Daniel MCELROY v. DYNASTY TRANSPORTATION INC. and Liberty Mutual Insurance Co.
Dynasty Transportation, Inc. and its insurer, Liberty Mutual Insurance Company (collectively, “Dynasty”), appeal the modification of a workers' compensation consent judgment that gave Daniel McElroy additional time to have cervical surgery. For the following reasons, we affirm.
FACTS AND PROCEDURAL HISTORY
This dispute has been ongoing since McElroy sustained an on-the-job injury on November 16, 1997. On April 2, 2003, the parties reached a settlement; but an Order approving the settlement was not signed until May 21, 2003. One of the provisions allowed McElroy to have surgery on the cervical spine so long as it was performed within ninety days from the date of settlement. Dr. B.J. Bartholomew was to perform the surgery, but he first required McElroy to have a pre-surgical examination.
On June 9, 2003, McElroy made an appointment with Dr. Leonard N. Glade for an exam to be conducted on June 13th. The examination revealed abnormal stress test results, and McElroy could not be cleared for surgery until tested further by a cardiologist. An informal request for more time was made to accommodate the exam. Dynasty refused to extend the deadline and refused to pay for the additional examination.
McElroy filed a Motion for Additional Time to Receive Medical Treatment, but the Court converted the pleading to a Motion to Modify the Judgment. Following a preliminary hearing held September 3, 2003, a consent judgment was signed. This judgment decreed that Dynasty would pay for McElroy to be examined by a cardiologist but stipulated that, “should Dr. Ladd refuse to clear the claimant for surgery,” then the claim would be dismissed.
McElroy submitted himself for the examination. Dr. Ladd performed some basic heart tests, but would not release McElroy for surgery without further testing including an angiogram.
McElroy's Motion to Modify Judgment was re-set and heard on November 3, 2003. The Workers' Compensation Court (WCC) granted McElroy's Motion to Modify Judgment allowing him additional time to “obtain reasonable and necessary testing and evaluations” in order to be cleared for surgery, and if so cleared, surgery was ordered. Judgment was signed December 12, 2003. From that judgment Dynasty appealed, alleging two assignments of error.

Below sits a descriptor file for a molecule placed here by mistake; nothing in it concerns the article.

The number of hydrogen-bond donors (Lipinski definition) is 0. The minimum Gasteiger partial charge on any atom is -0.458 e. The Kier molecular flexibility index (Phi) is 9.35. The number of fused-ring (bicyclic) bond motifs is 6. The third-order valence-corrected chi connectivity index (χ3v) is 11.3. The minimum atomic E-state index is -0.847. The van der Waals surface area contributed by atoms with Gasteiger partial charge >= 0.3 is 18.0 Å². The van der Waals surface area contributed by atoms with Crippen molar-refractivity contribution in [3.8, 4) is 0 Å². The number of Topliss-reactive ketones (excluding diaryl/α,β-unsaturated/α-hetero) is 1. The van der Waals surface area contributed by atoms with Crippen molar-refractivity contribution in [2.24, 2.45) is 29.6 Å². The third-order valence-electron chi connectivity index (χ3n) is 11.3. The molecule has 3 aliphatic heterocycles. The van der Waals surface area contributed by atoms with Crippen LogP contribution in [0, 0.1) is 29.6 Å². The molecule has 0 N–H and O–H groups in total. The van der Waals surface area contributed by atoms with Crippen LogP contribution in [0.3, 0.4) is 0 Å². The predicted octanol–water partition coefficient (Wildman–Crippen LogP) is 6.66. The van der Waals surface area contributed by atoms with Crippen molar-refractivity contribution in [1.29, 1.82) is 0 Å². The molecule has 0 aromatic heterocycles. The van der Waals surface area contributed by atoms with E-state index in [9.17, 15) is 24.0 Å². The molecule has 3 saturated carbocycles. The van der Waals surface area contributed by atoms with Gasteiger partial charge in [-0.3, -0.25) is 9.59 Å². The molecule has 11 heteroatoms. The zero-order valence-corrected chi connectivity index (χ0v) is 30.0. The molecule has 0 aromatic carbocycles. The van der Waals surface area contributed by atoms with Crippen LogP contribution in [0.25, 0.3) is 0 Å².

Dynasty first alleges that the WCC erred in modifying the final judgment. Second, it alleges that the WCC erred in not dismissing the claim when McElroy was not cleared for surgery as the parties so agreed in the consent judgment of September 12, 2003.1
We first address the second assignment of error. The consent judgment specified, “should Dr. Ladd refuse to clear plaintiff for surgery with Dr. Bartholomew, plaintiff agrees that [he] will withdraw any and all pending motions and that this case will be completed.” The letter from William R. Ladd, M.D., F.A.C.C., F.A.C.P., dated September 24, 2003, states, in pertinent part, “I recommend that coronary angiography be performed before proceeding with cervical disk surgery.” Contrary to Dynasty's characterization of this statement, this is not refusal by Dr. Ladd to clear McElroy for surgery. This statement simply gives a reasonable condition that must first be met before clearing him for surgery. McElroy did not violate the agreement by having the motion re-set for hearing instead of dismissing it. The second assignment of error is without merit.
In considering the first assignment of error regarding the WCC's authority to modify the judgment, we must determine whether the facts surrounding McElroy's failure to perform his obligation under a compromise and settlement agreement establish a change in conditions so as to warrant its modification.
Here, it is undisputed that McElroy did not get surgery within the ninety days allotted in the compromise agreement. A compromise is defined as an agreement between two or more persons who, for preventing or putting an end to a lawsuit, adjust their differences by mutual consent. LSA-C.C. art. 3071. Although a suit that has been settled by compromise is considered final, there are certain exceptions that may abrogate the agreement. One such exception is when the person's failure to perform the obligation was made impossible due to a fortuitous event. LSA-C.C. art. 1873. A fortuitous event is one that, at the time the contract was made, could not have been reasonably foreseen. LSA-C.C. art. 1875.
In this context, we consider whether McElroy's medical complications and Dynasty's refusal to pay for further testing to be cleared for surgery was reasonably foreseeable. In deciding whether an event can be characterized as fortuitous, Louisiana courts have shown more concern for the reasonableness of the parties' foresight in a given situation rather than the objective foreseeability of a particular event. See Comment (b), LSA-C.C. art. 1875, Revision Comments (1984). In Comment (b), the example given was the case of Farnsworth v. Sewerage & Water Board of New Orleans, 173 La. 1105, 139 So. 638 (1932). In Farnsworth the court concluded that although the parties could have assumed that heavy rains might occur, there was no reason for them to assume that such rains would cause flooding that prevented fulfillment of the contract. Thus, under this article, the fact that an event is foreseeable does not necessarily preclude a conclusion that the parties could not have reasonably foreseen it, since they may not have thought it sufficiently important a risk to make it the subject of a clause in the contract. See Comment (b).